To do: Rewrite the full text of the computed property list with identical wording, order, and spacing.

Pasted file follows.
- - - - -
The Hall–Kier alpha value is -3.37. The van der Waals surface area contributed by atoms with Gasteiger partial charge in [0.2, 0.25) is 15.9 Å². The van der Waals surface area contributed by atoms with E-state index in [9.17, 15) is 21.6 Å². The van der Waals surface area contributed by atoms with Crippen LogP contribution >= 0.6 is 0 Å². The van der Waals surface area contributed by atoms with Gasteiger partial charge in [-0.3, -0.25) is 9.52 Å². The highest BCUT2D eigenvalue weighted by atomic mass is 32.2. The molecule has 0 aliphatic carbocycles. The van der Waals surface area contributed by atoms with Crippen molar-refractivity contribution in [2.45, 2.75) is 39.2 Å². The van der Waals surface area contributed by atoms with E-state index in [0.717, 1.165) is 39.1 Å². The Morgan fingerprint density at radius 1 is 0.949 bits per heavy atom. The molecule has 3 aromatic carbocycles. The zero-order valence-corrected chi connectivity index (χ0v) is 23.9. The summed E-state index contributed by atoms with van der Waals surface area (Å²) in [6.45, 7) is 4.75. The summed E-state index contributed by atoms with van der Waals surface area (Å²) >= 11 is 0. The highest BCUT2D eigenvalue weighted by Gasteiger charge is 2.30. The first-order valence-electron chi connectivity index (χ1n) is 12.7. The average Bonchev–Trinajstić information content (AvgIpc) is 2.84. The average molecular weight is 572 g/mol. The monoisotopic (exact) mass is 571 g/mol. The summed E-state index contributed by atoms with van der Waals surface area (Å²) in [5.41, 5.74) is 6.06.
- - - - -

The Hall–Kier alpha value is -3.37. The van der Waals surface area contributed by atoms with Gasteiger partial charge in [0.2, 0.25) is 15.9 Å². The van der Waals surface area contributed by atoms with E-state index in [9.17, 15) is 21.6 Å². The van der Waals surface area contributed by atoms with Crippen LogP contribution >= 0.6 is 0 Å². The van der Waals surface area contributed by atoms with Gasteiger partial charge in [-0.3, -0.25) is 9.52 Å². The highest BCUT2D eigenvalue weighted by atomic mass is 32.2. The molecule has 0 aliphatic carbocycles. The van der Waals surface area contributed by atoms with Crippen molar-refractivity contribution in [2.45, 2.75) is 39.2 Å². The van der Waals surface area contributed by atoms with E-state index in [0.717, 1.165) is 39.1 Å². The Morgan fingerprint density at radius 1 is 0.949 bits per heavy atom. The molecule has 3 aromatic carbocycles. The zero-order valence-corrected chi connectivity index (χ0v) is 23.9. The summed E-state index contributed by atoms with van der Waals surface area (Å²) in [6.45, 7) is 4.75. The summed E-state index contributed by atoms with van der Waals surface area (Å²) >= 11 is 0. The highest BCUT2D eigenvalue weighted by Gasteiger charge is 2.30. The first-order valence-electron chi connectivity index (χ1n) is 12.7. The average Bonchev–Trinajstić information content (AvgIpc) is 2.84. The average molecular weight is 572 g/mol. The monoisotopic (exact) mass is 571 g/mol. The summed E-state index contributed by atoms with van der Waals surface area (Å²) in [5.41, 5.74) is 6.06.